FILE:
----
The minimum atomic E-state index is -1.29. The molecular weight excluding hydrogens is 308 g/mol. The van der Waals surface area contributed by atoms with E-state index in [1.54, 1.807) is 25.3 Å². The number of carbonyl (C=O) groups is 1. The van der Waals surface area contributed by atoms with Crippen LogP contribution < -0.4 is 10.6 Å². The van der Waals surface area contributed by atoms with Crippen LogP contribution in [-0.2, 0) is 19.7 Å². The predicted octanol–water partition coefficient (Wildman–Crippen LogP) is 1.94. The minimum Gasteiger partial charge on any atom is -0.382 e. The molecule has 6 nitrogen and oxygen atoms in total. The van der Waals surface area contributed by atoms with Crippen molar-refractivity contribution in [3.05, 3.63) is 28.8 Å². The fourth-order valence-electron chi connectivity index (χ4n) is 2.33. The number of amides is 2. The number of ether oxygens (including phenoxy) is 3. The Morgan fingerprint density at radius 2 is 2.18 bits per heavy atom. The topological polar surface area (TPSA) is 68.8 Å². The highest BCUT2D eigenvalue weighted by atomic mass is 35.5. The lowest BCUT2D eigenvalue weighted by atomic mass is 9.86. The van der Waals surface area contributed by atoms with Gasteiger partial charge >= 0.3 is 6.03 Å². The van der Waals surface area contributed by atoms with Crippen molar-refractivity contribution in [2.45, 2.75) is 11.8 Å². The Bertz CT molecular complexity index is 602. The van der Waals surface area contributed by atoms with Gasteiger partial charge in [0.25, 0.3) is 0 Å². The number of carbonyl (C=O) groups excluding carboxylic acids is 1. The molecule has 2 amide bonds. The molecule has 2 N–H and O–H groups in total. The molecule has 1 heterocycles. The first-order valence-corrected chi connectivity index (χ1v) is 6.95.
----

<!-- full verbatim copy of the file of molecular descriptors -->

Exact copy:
The minimum atomic E-state index is -1.29. The molecular weight excluding hydrogens is 308 g/mol. The van der Waals surface area contributed by atoms with E-state index in [1.54, 1.807) is 25.3 Å². The number of carbonyl (C=O) groups is 1. The van der Waals surface area contributed by atoms with Crippen LogP contribution < -0.4 is 10.6 Å². The van der Waals surface area contributed by atoms with Crippen LogP contribution in [-0.2, 0) is 19.7 Å². The predicted octanol–water partition coefficient (Wildman–Crippen LogP) is 1.94. The minimum Gasteiger partial charge on any atom is -0.382 e. The molecule has 6 nitrogen and oxygen atoms in total. The van der Waals surface area contributed by atoms with Crippen molar-refractivity contribution in [3.05, 3.63) is 28.8 Å². The fourth-order valence-electron chi connectivity index (χ4n) is 2.33. The number of amides is 2. The number of ether oxygens (including phenoxy) is 3. The Morgan fingerprint density at radius 2 is 2.18 bits per heavy atom. The topological polar surface area (TPSA) is 68.8 Å². The highest BCUT2D eigenvalue weighted by atomic mass is 35.5. The lowest BCUT2D eigenvalue weighted by atomic mass is 9.86. The van der Waals surface area contributed by atoms with Gasteiger partial charge >= 0.3 is 6.03 Å². The van der Waals surface area contributed by atoms with Crippen molar-refractivity contribution in [2.45, 2.75) is 11.8 Å². The Bertz CT molecular complexity index is 602. The van der Waals surface area contributed by atoms with Gasteiger partial charge in [0.25, 0.3) is 0 Å². The number of carbonyl (C=O) groups excluding carboxylic acids is 1. The molecule has 2 amide bonds. The molecule has 2 N–H and O–H groups in total. The molecule has 1 heterocycles. The first-order valence-corrected chi connectivity index (χ1v) is 6.95.